sun 05/12/2021

Gerhard Richter: Drawings, Hayward Gallery review - exquisite ruminations | reviews, news & interviews

Gerhard Richter: Drawings, Hayward Gallery review - exquisite ruminations

Gerhard Richter: Drawings, Hayward Gallery review - exquisite ruminations

Subtle traces of the artist’s hand

22. Juli, 2020 by Gerhard RichterPencil, ink and coloured ink on paper. 420 x 593 mm. © Gerhard Richter 2021. Courtesy the Artist

In 2015, an abstract painting by Gerhard Richter broke the world record for contemporary art by selling at auction for £30.4m, and the octogenarian is often described as the most important living artist.

But I’ve always found the prices fetched by his work baffling and the claims made about him exaggerated, since his paintings leave me cold.

The Hayward Gallery exhibition includes a group of drawings in which Richter employs tactics similar to those used in many of his paintings. A photograph of woodland is partially obscured by areas of grey overpainting. To me, this contrast between abstract and figurative elements is like a linguistic exercises, a textbook demonstration of opposites. And I simply don’t see the magic, or alchemy that others find there.

That’s why the nuance and delicacy of the other work on show is such a wonderful surprise and delight. Most seductive are the ink drawings from 2020. A pool of alizarin crimson spreads across the paper in veils of sumptuous colour (main picture); a scaffold of crisp ink and pencil lines traverses the space to lend it structure, sometimes lying beneath the pool, sometimes slicing through it like a cheese wire. Elsewhere a puddle of dark grey ink lies, like a ragged island, over an array of fine lines resembling a marine chart.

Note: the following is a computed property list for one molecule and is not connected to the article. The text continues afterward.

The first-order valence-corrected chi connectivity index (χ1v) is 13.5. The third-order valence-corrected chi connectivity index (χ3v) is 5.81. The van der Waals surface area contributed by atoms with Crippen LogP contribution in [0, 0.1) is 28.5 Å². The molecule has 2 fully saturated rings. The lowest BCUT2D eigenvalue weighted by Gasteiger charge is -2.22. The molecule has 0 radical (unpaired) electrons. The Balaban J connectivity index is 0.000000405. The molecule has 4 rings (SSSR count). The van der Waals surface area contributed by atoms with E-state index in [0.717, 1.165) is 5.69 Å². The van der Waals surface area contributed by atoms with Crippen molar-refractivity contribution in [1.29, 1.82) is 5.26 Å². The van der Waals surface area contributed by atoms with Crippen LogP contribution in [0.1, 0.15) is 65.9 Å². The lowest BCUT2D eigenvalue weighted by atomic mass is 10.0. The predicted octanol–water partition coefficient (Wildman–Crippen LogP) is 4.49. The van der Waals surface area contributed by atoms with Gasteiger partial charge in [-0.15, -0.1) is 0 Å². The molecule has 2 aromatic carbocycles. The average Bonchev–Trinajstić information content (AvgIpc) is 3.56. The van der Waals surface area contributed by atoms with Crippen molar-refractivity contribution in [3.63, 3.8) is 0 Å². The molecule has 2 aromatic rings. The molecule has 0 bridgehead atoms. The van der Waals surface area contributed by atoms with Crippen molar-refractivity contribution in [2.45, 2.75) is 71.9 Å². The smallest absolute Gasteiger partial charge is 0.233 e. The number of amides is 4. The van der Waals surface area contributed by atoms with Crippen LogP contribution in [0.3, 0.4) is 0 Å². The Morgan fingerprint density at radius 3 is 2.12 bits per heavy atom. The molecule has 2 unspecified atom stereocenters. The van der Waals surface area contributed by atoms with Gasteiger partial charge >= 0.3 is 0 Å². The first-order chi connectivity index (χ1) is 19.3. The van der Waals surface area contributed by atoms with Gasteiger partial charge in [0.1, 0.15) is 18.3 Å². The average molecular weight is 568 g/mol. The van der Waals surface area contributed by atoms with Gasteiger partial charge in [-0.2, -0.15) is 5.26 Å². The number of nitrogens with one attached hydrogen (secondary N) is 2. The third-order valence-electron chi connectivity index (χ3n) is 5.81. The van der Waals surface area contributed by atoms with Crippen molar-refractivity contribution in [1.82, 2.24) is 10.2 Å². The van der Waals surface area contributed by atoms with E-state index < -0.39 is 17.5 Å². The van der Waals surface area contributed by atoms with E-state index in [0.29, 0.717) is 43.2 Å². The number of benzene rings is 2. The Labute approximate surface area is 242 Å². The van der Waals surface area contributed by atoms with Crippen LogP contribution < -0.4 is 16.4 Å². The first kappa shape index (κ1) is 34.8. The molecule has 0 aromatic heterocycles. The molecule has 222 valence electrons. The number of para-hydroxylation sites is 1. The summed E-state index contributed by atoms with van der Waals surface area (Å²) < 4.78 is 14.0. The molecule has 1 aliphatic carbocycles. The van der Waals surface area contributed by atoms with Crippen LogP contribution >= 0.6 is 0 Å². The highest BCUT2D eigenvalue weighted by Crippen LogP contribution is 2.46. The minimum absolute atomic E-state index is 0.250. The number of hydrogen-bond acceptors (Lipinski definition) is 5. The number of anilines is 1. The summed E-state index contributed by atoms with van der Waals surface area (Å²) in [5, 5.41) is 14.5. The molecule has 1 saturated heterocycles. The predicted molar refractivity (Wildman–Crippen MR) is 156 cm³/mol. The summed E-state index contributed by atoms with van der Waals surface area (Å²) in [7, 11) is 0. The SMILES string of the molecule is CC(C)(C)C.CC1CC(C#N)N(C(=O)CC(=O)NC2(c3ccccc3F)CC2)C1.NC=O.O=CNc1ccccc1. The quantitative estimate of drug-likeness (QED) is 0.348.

Gerhard Richter, 15.11.2017, 2017.  Pencil and coloured pencil on paper. 210 x 180 mm. © Gerhard Richter 2021. Courtesy the ArtistGazing into these skeins of colour is pure joy, mainly because the subtle details produce a finely tuned balance between order and chaos. The control of the ruled lines versus the flow of the ink is a satisfying combination of discipline and play, or head and heart.

The balance is there again in a drawing made in 2017 (pictured right), with pencils and coloured crayons, but in a different form. Your eye follows Richter’s hand as it wanders across the page apparently in search of something while, in the process, leaving a pencil trail that maps his ruminations. The colour feels more ambient, a way of creating a mood, perhaps, or a sense of place. The delicacy of the yellow against the awkwardness of the pencil lines is as touching, somehow, as an unexpected moment of tenderness or revelation.

In other drawings, Richter employs a wide range of pencil and graphite marks – including rubbings, erasures, scribblings, dots, stipplings and cross hatchings – to create what you might call topographies of the mind complete with boundaries and borders, in which the eye can wander freely. Sometimes he spoils the game by adding eyes that turn an amorphous shape into something as tangible as a head. More often, though, he allows you to find your own images, which is as satisfying as discovering angels in the clouds.

The nuance and delicacy of the work is a wonderful surprise and delight

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